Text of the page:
President Obama weighs in on law schools
Wall Street Journal on Obama’s recommendation that law school be just two years.
As the WSJ reports, I register disagreement with this recommendation, but now welcome the President into this debate. Moreover, I continue to believe that the option being discussed actively in New York, which would give students the opportunity to sit for the bar after two years, is a sensible one.
While acknowledging the President’s contributions, the debate requires a nuanced, serious engagement with questions concerning what students can, do, and ought to get out of the third year of law school. There are real opportunities for innovation and creative, practical programs and curricula in the third year of law school. Many law schools are deeply engaged in this enterprise; and there are some good ideas emerging. Before we get onto this bandwagon of “two is enough,” we need to think carefully, and with the benefit of hard data, about what we really expect out of newly-minted lawyers. Is the problem that new lawyers are over-educated? Yes, debt looms large — very large — in this debate. And law schools must find ways of dealing with this predicament. But how should we best configure the relatively short time available for serious training, in an ever-complex world? That is the heart of the question. And simply insisting that law school is one year too long is, with due respect to President Obama, a quick and dirty response to what is a complicated subject.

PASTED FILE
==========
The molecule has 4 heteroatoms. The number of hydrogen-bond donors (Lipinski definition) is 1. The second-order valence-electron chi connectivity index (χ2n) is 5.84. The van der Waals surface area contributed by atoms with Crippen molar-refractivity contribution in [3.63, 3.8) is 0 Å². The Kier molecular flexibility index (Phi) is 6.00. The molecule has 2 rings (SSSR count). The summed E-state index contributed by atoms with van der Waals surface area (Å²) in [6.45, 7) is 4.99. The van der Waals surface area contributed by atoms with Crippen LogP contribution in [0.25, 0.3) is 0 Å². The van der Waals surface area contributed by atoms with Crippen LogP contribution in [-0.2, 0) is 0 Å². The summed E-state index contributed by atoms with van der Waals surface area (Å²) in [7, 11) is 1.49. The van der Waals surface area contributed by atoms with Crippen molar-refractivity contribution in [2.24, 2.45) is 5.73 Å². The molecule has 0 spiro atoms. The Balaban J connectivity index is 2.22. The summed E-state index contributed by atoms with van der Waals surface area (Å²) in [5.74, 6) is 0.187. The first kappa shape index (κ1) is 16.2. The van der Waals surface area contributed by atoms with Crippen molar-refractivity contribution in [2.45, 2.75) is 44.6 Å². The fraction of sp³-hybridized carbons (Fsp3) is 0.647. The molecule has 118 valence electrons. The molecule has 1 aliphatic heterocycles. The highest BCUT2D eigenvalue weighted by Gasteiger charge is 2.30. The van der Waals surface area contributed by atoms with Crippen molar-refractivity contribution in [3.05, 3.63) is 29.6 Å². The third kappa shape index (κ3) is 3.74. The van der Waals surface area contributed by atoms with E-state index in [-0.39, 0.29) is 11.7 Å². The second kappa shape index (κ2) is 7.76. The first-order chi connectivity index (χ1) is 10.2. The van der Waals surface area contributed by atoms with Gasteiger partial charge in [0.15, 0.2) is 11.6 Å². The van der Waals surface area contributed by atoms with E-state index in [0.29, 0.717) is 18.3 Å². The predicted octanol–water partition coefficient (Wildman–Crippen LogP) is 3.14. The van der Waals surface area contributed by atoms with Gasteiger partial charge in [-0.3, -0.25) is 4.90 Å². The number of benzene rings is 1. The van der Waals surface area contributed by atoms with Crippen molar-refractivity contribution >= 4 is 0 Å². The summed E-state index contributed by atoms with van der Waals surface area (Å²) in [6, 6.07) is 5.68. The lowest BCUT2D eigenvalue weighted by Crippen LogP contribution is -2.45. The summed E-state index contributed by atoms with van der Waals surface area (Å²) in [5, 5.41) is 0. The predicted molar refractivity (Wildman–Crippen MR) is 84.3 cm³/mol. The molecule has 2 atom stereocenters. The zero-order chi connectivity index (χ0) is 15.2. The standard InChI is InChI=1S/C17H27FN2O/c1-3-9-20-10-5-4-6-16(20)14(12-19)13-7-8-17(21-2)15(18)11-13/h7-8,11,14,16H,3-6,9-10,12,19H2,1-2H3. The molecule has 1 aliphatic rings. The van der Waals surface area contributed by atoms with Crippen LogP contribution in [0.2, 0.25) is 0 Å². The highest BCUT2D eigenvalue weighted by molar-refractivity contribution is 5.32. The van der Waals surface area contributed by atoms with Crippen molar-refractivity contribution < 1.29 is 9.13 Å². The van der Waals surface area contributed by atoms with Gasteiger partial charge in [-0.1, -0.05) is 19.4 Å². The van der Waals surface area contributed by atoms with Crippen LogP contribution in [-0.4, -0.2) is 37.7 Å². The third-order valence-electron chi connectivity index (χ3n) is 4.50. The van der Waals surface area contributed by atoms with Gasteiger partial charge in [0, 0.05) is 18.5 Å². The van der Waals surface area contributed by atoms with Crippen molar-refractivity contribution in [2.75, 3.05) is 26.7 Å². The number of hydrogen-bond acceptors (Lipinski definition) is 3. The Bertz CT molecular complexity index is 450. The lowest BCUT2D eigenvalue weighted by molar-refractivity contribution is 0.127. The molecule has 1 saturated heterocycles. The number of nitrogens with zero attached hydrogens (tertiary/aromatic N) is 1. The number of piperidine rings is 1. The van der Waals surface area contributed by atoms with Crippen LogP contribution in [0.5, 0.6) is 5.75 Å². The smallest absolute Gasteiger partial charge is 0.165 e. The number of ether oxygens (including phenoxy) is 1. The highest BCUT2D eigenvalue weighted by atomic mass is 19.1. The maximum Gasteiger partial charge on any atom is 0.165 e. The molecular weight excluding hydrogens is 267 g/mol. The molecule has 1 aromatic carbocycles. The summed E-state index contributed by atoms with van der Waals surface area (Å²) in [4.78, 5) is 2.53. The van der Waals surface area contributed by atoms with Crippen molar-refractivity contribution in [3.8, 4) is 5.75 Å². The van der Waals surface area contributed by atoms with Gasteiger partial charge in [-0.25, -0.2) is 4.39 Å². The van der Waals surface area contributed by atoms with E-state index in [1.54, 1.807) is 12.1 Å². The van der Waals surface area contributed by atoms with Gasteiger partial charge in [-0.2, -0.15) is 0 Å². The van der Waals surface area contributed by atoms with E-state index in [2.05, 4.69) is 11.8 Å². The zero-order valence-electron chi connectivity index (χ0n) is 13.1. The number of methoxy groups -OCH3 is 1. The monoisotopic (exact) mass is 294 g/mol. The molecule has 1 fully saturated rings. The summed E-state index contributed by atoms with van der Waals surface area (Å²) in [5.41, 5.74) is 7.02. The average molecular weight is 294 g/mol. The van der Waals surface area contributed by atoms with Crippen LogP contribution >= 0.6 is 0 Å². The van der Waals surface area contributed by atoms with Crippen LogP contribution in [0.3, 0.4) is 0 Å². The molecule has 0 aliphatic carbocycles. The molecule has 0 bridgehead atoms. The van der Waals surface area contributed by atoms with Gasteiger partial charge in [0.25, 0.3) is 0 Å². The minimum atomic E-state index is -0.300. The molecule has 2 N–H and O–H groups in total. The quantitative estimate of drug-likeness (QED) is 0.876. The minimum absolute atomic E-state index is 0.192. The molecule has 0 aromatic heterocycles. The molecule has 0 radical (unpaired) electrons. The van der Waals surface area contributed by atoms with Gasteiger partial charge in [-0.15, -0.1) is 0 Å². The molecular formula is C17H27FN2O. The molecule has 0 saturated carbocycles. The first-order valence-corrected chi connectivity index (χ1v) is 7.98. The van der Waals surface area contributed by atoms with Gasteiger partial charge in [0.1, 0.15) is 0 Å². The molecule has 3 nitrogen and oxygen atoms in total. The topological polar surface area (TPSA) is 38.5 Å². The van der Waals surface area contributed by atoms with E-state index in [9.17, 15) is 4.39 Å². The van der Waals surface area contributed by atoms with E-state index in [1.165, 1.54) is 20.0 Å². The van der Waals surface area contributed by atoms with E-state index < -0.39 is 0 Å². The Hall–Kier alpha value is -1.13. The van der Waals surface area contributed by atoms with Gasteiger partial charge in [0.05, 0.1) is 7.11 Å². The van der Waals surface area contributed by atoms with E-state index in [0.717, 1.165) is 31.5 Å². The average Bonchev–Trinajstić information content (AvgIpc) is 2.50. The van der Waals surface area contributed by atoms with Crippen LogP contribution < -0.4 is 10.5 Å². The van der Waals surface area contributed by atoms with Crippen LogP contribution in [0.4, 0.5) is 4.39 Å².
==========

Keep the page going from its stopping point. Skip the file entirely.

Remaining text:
But props to the President for amping up this debate. Let’s seriously debate this question.